England 'less potent' without Wayne Rooney says Hodgson
England manager Roy Hodgson has admitted his side have suffered from the absence of striker Wayne Rooney, who he described as "world class".
The Manchester United striker serves the second game of his two-match ban when England face Sweden on Friday.
"We have missed him, no question," Hodgson told BBC Radio 5 live.
"He is a world-class player and when we get him on the field we'll be a much stronger and more potent attacking force than when he's not playing."
He added: "When you talk about Sweden, you talk about Zlatan Ibrahimovic and how important he is for them - how he can decide a game.
"Well, we have got one of those [players] in our squad. His name is Wayne Rooney."
Rooney's Old Trafford team-mate Danny Welbeck led the line against France and is likely to do so again against Sweden on Friday.
But Hodgson said the experienced Rooney had been an asset to the squad despite being ruled out of action until the final group game.
"His training has been excellent and his attitude around the place has also been excellent," he said.
"He's been very, very supportive of the younger players so he just needs now to hang on for another couple of days because his chance will come soon enough.
"He's desperate of course that we go far in the tournament because he wants to play in more than one game."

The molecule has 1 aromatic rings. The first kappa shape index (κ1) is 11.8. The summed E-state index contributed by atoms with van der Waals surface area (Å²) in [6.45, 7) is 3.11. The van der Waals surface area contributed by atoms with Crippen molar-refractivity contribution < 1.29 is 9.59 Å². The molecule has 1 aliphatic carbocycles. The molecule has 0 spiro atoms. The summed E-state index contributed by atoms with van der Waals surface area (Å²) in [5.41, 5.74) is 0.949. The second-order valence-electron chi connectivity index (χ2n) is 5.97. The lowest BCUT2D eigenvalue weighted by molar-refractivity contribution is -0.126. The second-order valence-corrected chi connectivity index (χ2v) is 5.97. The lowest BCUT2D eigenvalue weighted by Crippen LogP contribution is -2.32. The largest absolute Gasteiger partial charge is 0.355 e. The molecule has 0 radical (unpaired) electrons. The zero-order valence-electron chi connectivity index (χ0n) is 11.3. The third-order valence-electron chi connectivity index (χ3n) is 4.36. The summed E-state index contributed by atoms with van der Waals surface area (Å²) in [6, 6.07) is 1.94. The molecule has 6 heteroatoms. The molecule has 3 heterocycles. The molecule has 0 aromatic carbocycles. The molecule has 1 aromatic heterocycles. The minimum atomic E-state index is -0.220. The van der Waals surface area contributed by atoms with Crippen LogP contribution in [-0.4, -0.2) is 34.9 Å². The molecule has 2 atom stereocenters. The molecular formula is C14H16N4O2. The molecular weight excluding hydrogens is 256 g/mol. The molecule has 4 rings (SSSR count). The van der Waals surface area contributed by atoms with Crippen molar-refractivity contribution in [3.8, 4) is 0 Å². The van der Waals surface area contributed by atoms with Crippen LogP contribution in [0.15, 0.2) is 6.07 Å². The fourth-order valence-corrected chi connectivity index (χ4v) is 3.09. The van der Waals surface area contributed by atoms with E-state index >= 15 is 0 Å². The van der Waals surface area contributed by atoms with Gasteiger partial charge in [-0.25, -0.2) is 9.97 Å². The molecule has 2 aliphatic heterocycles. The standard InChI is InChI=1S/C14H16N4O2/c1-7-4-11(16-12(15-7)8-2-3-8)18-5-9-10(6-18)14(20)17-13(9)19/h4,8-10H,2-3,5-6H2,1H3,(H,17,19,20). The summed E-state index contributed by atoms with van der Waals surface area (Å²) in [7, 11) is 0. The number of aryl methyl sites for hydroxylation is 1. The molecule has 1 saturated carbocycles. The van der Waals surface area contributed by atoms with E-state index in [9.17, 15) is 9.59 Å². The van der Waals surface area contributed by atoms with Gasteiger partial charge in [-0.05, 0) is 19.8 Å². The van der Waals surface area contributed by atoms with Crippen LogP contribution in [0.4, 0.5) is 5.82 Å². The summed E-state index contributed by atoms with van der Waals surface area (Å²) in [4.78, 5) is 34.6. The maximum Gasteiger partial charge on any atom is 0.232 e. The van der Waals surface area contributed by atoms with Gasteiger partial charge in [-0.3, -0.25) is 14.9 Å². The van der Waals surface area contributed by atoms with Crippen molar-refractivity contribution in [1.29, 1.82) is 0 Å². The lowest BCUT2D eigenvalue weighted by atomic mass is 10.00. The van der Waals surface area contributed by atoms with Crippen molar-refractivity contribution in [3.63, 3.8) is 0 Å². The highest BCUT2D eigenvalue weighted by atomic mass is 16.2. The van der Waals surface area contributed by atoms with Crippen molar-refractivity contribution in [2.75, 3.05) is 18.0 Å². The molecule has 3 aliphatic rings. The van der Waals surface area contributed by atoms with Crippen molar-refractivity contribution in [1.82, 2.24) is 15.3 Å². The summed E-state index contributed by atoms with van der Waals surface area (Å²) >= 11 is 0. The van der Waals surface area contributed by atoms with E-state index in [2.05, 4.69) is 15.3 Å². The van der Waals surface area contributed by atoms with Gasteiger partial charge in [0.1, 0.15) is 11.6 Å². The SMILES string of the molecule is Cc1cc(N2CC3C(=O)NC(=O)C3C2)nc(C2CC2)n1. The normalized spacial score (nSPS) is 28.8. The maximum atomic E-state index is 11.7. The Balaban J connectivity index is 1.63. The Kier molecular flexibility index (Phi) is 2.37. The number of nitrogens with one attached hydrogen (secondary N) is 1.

Hodgson, who spent 12 years managing at club level in Sweden, is expecting a big response from their national team when the sides meet, after the Swedes were beaten 2-1 by co-hosts Ukraine in their opening game.
"I always expect a response because they are a big sporting nation and their football team have done so well in so many previous tournaments," he said.
"The result we wanted was a draw because that keeps things a little bit cleaner as far as we're concerned.
"But what we know now is that, irrespective of tomorrow's result, we are going to need a result against the Ukraine.
"It's really bought the third game into focus for everybody in the group, whereas a different result might have lessened that."
"We have got to constantly be trying to improve our last pass and our last movement to make certain the promise or threat becomes more tangible and leads to a goal or a very clear-cut chance," he said.